Ten players who need to be traded

With more than two months left until spring training starts, many free agents remain on the board and plenty of interesting trade possibilities are still out there. Here are 10 guys who could end up on a new team before spring training:

1. Todd Frazier, 3B, Cincinnati Reds

The Reds have reluctantly admitted that they need a rebuild, but it's the right move. Cincinnati will not compete with the NL Central powers for at least a few more years, so it should be looking to move all aging assets. At this point, Aroldis Chapman will be difficult to trade and nobody wants Jay Bruce, so Frazier is the one guy the Reds have who can bring something of value, but reports say that they have been asking for first-born children in return. They need to be realistic: While he hit 35 home runs in 2015 thanks to a big first half, Frazier also posted a .309 OBP. Still, he has two years until free agency, so he's more than a one-year rental.

Contract status: $7.5 million in 2016, arbitration in 2017

Possible fits: Indians, Cardinals (as a first baseman), Padres, White Sox, Marlins (Update: Frazier was traded to the White Sox in a three-team trade involving the Dodgers)

2. Brandon Phillips, 2B, Cincinnati Reds

Yes, trading two fan favorites would be a difficult sell to the fans, but Phillips is coming off his best season since 2012 and has some value again, especially if the Reds pick up part of the $27 million remaining on his contract. The club also has a replacement ready to play second base in Eugenio Suarez. Phillips has 10-and-5 rights, so can veto any deal.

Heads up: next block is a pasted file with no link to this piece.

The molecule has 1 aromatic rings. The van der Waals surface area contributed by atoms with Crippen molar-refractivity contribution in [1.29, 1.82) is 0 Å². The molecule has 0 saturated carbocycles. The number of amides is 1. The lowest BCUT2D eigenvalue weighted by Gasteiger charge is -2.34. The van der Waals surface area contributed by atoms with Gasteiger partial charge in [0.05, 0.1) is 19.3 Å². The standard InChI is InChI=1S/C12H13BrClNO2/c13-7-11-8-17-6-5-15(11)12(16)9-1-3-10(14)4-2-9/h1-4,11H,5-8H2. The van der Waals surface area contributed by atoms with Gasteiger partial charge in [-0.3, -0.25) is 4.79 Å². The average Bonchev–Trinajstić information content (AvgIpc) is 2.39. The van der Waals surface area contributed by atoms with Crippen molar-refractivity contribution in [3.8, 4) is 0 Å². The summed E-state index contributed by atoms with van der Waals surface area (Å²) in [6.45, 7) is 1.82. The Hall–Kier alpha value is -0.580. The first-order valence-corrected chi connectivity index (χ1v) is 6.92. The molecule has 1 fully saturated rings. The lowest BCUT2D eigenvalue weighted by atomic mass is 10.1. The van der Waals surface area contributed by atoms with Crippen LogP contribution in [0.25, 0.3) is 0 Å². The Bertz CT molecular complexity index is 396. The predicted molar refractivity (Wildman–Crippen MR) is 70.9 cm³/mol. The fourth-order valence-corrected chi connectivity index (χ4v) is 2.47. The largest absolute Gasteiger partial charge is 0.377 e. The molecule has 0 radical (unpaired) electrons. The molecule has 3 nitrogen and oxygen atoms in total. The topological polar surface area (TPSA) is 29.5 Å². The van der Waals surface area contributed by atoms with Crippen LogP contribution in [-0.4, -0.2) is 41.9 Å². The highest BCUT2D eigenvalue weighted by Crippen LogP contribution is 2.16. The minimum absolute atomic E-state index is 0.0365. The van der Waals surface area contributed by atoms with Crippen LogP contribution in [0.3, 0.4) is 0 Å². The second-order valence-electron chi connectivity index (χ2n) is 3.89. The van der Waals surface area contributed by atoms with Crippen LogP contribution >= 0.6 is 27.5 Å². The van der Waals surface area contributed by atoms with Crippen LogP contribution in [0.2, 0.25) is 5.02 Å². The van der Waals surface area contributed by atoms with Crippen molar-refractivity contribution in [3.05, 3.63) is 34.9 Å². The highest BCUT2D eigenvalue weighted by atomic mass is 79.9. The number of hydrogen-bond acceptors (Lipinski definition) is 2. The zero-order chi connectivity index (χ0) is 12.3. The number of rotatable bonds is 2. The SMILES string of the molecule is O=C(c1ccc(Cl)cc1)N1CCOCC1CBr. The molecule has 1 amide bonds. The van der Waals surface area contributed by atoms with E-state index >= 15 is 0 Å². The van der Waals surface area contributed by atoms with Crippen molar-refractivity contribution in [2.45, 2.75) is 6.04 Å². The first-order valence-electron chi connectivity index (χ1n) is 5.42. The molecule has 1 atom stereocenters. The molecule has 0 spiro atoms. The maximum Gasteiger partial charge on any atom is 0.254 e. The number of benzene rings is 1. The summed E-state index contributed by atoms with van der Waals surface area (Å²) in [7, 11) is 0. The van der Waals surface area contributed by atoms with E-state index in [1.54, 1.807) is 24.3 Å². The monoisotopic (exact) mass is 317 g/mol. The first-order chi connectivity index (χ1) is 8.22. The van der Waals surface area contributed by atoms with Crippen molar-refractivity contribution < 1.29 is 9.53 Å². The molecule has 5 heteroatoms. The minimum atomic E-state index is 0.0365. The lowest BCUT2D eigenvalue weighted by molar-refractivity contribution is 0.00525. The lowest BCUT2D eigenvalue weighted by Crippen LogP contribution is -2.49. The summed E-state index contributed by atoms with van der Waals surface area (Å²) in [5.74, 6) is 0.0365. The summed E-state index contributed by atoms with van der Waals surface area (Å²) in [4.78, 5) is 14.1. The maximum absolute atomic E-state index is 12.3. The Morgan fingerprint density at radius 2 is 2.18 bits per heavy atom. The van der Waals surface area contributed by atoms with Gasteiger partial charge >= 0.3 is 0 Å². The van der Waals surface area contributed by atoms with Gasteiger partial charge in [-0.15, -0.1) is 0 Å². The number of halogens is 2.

Contract status: two years, $27 million

Possible fits: Diamondbacks, Nationals, White Sox, Royals

3. Freddie Freeman, 1B, Atlanta Braves

Freeman is signed through 2021, so he can still fit into the team's long-term plans. But the Braves aren't going to be good in 2016 and are unlikely to be good in 2017 either, so you're realistically looking at 2018 at the earliest before they're competitive -- and that's assuming the young pitching they've acquired develops and they make some reinforcements on the free-agent market. By then, Freeman will be making $21 million. The main reason to trade him, however: He's not a superstar, even if Braves fans believe he is. His best season -- 2013, when he hit .319 -- appears to be a BABIP-driven fluke (.371 BABIP); otherwise, he's never even hit .290. Don't me get wrong: Freeman is a good player and his contract is fair, but unless he starts hitting .300 on a regular basis or increases his power output, he's not a huge star. Also: A lot of contending teams could use an upgrade at first base.